It’s time for the last Insecure Writer’s Support Group meeting of 2022. The IWSG convenes the first Wednesday of every month to commiserate over worries, fears, doubts, and struggles.
I feel almost like my NaNo win was cheated, since a fair amount came from creative nonfiction (journal entries, blog posts, etc.) and material that didn’t make it into my master file for Almost As an Afterthought. I also didn’t spend as much time writing each day as I should’ve.
However, I did redeem myself for my humiliating wins of the last two years, where I only crawled across the finish line on the final day. I also finally got back to writing in my journal Mary every day, after another few months of hiatus. (I’m long overdue to write an updated, improved post about my journalling history!) With the obvious exception of 29 November (George Harrison’s 21st death anniversary), 99% of my journal entries were about NaNo and my writing habits.
You can tell which days are Saturdays from the sharp drops! I don’t use my computer from Friday sundown to Saturday nightfall.
While I was writing to Mary (named after The Monkees’ song “Mary, Mary” and Pete Townshend’s solo song “Mary”), a major realisation about my writing (or lack thereof) in recent years dawned on me. Because lockdown wrecked my mental health and normal daily wordcounts, I turned my primary focus to editing books for publication and working on slightly tweaked new editions. During the two years pre-lockdown, I also spent a lot of time on that pursuit.
Hence, I somehow latched into permanent editor mode and forgot how to write the way I did for the previous 35ish years of my life. Joyfully, uninhibited, letting books write me instead of the other way around, saving the rewriting and editing for later, just focusing on getting the raw story out first.
I became all about writing slowly, carefully, cognizant of what’s worth keeping, what’s trash, what should be moved to a later book, what could be repurposed for later in this book. Hence, writing and rewriting a phrase or sentence over and over. Deciding to junk lines that don’t work. Realising as I’m writing that a scene, section, or dialogue is clutter or crap that doesn’t belong there, and moving it into a file of deleted material or only keeping it in the NaNo file.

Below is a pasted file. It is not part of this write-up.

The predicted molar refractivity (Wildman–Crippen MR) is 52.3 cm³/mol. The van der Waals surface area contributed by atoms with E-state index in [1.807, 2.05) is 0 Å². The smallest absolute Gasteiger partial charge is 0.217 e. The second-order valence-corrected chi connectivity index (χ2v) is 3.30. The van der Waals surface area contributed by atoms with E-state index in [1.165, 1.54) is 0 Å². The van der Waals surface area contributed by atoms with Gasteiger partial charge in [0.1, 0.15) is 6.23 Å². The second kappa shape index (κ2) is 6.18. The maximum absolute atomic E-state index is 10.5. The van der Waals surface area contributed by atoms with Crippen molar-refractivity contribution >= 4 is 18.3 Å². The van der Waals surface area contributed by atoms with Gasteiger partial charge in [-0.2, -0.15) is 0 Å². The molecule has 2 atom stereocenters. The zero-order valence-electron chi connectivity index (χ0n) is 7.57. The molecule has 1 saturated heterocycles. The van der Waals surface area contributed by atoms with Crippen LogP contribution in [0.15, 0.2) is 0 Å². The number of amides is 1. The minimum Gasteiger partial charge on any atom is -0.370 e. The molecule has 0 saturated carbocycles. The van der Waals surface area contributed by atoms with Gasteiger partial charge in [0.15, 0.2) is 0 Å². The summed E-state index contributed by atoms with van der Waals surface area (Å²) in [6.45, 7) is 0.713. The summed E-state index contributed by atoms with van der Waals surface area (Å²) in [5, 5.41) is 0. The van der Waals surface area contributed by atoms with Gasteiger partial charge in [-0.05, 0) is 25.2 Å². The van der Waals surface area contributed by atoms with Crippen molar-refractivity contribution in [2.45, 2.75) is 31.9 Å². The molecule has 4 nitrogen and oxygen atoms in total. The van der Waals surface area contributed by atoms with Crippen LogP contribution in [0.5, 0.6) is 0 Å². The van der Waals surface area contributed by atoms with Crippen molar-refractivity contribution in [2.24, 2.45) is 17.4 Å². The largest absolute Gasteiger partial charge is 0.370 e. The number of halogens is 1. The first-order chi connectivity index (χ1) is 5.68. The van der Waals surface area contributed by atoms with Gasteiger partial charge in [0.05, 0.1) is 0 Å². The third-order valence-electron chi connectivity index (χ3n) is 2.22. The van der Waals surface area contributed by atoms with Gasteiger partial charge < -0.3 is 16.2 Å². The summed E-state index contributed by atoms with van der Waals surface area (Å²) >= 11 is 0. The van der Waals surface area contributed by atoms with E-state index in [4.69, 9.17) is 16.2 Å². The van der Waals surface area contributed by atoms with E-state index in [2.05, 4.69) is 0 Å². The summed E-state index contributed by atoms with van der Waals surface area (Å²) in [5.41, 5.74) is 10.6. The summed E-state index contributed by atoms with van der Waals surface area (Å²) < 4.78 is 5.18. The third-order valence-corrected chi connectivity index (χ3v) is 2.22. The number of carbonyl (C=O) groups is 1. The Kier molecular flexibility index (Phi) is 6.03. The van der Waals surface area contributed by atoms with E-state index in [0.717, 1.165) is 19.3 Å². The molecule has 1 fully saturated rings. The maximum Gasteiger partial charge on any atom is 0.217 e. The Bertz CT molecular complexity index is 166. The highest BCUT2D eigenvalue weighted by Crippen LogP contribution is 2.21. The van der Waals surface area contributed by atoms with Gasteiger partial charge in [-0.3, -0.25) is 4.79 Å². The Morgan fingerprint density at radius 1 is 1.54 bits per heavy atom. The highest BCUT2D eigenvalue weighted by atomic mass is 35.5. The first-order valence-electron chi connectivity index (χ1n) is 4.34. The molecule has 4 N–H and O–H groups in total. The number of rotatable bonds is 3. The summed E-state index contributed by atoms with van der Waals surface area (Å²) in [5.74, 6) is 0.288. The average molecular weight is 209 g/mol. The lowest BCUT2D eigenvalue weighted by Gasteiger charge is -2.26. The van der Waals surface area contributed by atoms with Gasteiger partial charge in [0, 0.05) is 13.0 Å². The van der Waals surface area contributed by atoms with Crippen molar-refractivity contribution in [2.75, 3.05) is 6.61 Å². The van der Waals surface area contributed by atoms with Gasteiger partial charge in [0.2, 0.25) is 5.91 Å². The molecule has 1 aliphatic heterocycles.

That never happened to me before. With chutzpahdik confidence, I thought every last word was gold and would automatically remain. Only during edits would I look at the material with fresh eyes and sort out the clutter.
I ended up going the total opposite direction and approaching all first drafts with the critical eyes of an editor as I’m actively creating them.
While I stand by my decisions about what to work on and not work on during NaNo, and am glad I got a solid start on the near-total rewrite of Afterthought, I do feel in hindsight that perhaps it wasn’t the most ideal time to start. I eventually began writing out of order and leaving chapters unfinished to get back to later, since the words weren’t flowing as effortlessly as I hoped, and some parts needed slower and more careful writing due to incorporating research.
Also, I was writing without the context of a completed rewrite of The Very Last, esp. considering there are several very big changes in Cinni’s life in the second half of TVL.
During the last 20 minutes or so, I was frantically typing rambling, incoherent nonsense and clutter I knew wouldn’t make it into the master file. I just wanted to get as many words as possible before midnight and get to the next goal of 62K.
Not bad considering the last two years!
Once December started, it was like a veil lifted, and my normal writing finally resumed with my resumption of TVL. One of this year’s winner prizes is a free title upload at IngramSpark, so I’m hoping to have that book all polished and ready by the 15 March deadline. I obviously won’t rush if it’s not ready by then, but it’s a good goal to work towards.
Did you do NaNo this year? What was your experience like? Have you ever redeemed yourself after a bad patch or disappointing experience?